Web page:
HolidayInventory_PQ.jpgFor smaller retailers and wholesalers, a line of credit can help manage the lag in cash flow from accounts receivables or payables. But, as Berger points out, “it’s a lot easier to get credit when you don’t need it.”  Vendors, just like banks, are reluctant to extend credit if your business is not profitable. But having a line of credit when you don’t necessarily need it also gives your business more purchasing power.

 

“How far in advance you can begin stocking for those seasonal sales will largely depend on cash flow availability and terms worked out with vendors,” explains Berger. Ordering early and in bulk often garners discounts and more favorable terms, like being to wait until after the season to pay for inventory or the ability to return a certain percentage of unsold items. However, buying early does run the risk of tying up cash in unprofitable or obsolete inventory.

 

But how to know when and what to buy is a particular challenge for small retailers, who don’t want to hold too much inventory since carrying costs can quickly eat into their margins. “History is a good indicator of what you can expect for sales,” notes Berger. “But these have been challenging economic times, so it’s important to keep your finger on the pulse of what’s happening.” Berger recommends attending trade shows, talking with “friendly” competitors, and meeting with your vendors to gauge demand and trends.

 

While keeping on top of industry and market trends will help you figure out what’s selling this season, past sales results can also be a good indicator how much inventory you should keep. “Small retailers often have repeat customers, so they know what the demands are,” Berger points out. “If you properly forecast sales, you should be able to properly forecast purchasing.” The best way to minimize inventory costs is to keep inventory levels at their lowest during slow sales times. Berger advises any inventory-driven business to have computerized, perpetual inventory systems tied to their point of sales system or register. “The better the internal controls, the better the profitability when it comes to inventory,” notes Berger.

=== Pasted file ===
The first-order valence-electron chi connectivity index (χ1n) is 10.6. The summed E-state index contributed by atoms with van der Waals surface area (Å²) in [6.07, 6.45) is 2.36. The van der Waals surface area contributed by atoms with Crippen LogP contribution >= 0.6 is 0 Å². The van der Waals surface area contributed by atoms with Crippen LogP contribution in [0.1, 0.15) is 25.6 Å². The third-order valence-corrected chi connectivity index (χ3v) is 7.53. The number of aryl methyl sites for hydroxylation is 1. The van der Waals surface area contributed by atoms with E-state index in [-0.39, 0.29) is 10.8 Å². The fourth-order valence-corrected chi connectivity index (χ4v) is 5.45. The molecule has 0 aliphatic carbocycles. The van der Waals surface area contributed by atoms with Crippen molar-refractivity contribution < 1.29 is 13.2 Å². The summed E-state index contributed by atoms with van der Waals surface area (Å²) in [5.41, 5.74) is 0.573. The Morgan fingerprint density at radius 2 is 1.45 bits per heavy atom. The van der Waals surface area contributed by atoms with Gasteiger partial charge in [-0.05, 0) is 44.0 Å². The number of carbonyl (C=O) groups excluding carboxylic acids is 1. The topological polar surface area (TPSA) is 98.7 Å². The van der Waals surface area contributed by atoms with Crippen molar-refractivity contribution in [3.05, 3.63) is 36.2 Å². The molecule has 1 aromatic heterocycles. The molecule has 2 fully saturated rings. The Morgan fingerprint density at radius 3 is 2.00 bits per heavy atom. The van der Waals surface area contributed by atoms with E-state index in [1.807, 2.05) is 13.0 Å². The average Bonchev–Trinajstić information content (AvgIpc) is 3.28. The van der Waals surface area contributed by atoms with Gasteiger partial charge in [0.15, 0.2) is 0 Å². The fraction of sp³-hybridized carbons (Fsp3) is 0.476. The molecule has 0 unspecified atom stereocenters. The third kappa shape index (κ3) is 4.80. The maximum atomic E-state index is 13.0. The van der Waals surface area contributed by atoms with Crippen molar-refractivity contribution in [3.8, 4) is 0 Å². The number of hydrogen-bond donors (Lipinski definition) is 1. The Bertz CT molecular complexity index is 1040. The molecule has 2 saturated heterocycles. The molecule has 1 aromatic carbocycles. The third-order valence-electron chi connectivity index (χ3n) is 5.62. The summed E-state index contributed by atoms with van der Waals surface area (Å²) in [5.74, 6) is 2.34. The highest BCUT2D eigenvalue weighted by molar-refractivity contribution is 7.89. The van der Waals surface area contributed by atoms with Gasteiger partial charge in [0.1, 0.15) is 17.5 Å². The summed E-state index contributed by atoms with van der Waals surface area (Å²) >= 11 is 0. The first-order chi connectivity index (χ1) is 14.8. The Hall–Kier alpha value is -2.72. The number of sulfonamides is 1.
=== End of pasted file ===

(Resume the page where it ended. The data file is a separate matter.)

When to start stocking up for the season also depends on the terms you’ve negotiated with your vendors. “You must understand the turnaround time from your suppliers to know how fast orders can be filled and refilled,” notes Berger. Running out of “hot” items during the peak season translates to empty shelves and missed sales opportunities. But keeping too much inventory can tie up cash. “In retail, there’s an adage that your first markdown is your best markdown,” explains Berger. “Retailers discount inventory early and often to reduce carrying costs and make room for new, hopefully more profitable, inventory.”

 

An inventory-driven business should identify their top-selling items to make sure they never reach ‘out of stock’ condition, cautions Berger. In addition, he recommends writing down or disposing of items that have not sold in the last few quarters. It’s also critical for small retailers to monitor their financials throughout the year, particularly when business is brisk. As Berger points out, “cash flow and inventory go hand in hand.” So how you manage one affects the other. “Owners of small retail and wholesale businesses know their merchandise and know how to sell,” says Berger, “but they need to focus as much on managing back office as the front.”

 

 

Berger’s Holiday Budgeting Tips:

 

Keeping on top of cash flow: Begin budgeting cash flow for next holiday shopping season at the beginning of the calendar year and track cash balances closely during the run-up, particularly during the busy months when opportunities for error or theft are higher. Last year’s holiday profits should carry you through the slower months. Bill and collect as quickly as possible if you don’t operate a cash business. Secure a line of credit from bank or vendors.

 

Inventory management: Review inventory on a regular basis. Move out items that aren’t selling to make room for the upcoming holiday season’s hot-selling items. Manage purchasing so your business can meet higher demand for popular items during holidays. Have staff and systems in place for more precise inventory management.

 

Vendor relationships: Work out the best terms you can with vendors. Renegotiate deals, if necessary, to meet your cash flow and inventory needs. Small wholesalers need to push for timely collection on any outstanding receivables to have cash available to pay their vendors. And small retailers need to look for discounts where they can get them (e.g. purchasing early or in bulk) and ask for the most favorable purchasing and payment terms to keep cash liquid.

by Eric V. Holtzclaw


Cash flow is the most important financial item for a small business owner to pay attention to. Here's how to speed it up.